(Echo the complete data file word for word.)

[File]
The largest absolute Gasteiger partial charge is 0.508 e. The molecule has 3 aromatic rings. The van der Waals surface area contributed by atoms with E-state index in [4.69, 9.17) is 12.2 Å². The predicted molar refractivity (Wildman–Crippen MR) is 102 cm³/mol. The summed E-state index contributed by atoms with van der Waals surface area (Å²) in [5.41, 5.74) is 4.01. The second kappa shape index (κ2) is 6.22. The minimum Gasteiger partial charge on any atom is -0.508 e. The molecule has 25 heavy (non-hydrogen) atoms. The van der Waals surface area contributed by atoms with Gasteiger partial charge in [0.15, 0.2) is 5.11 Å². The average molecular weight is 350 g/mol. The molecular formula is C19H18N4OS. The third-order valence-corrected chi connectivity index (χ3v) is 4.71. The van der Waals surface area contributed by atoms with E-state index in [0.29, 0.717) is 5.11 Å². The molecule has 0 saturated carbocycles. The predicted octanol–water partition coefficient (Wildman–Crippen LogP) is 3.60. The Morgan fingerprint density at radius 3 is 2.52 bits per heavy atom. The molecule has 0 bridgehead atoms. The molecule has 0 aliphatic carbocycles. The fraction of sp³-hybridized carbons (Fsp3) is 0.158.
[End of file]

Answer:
The largest absolute Gasteiger partial charge is 0.508 e. The molecule has 3 aromatic rings. The van der Waals surface area contributed by atoms with E-state index in [4.69, 9.17) is 12.2 Å². The predicted molar refractivity (Wildman–Crippen MR) is 102 cm³/mol. The summed E-state index contributed by atoms with van der Waals surface area (Å²) in [5.41, 5.74) is 4.01. The second kappa shape index (κ2) is 6.22. The minimum Gasteiger partial charge on any atom is -0.508 e. The molecule has 25 heavy (non-hydrogen) atoms. The van der Waals surface area contributed by atoms with Gasteiger partial charge in [0.15, 0.2) is 5.11 Å². The average molecular weight is 350 g/mol. The molecular formula is C19H18N4OS. The third-order valence-corrected chi connectivity index (χ3v) is 4.71. The van der Waals surface area contributed by atoms with E-state index in [0.29, 0.717) is 5.11 Å². The molecule has 0 saturated carbocycles. The predicted octanol–water partition coefficient (Wildman–Crippen LogP) is 3.60. The Morgan fingerprint density at radius 3 is 2.52 bits per heavy atom. The molecule has 0 bridgehead atoms. The molecule has 0 aliphatic carbocycles. The fraction of sp³-hybridized carbons (Fsp3) is 0.158.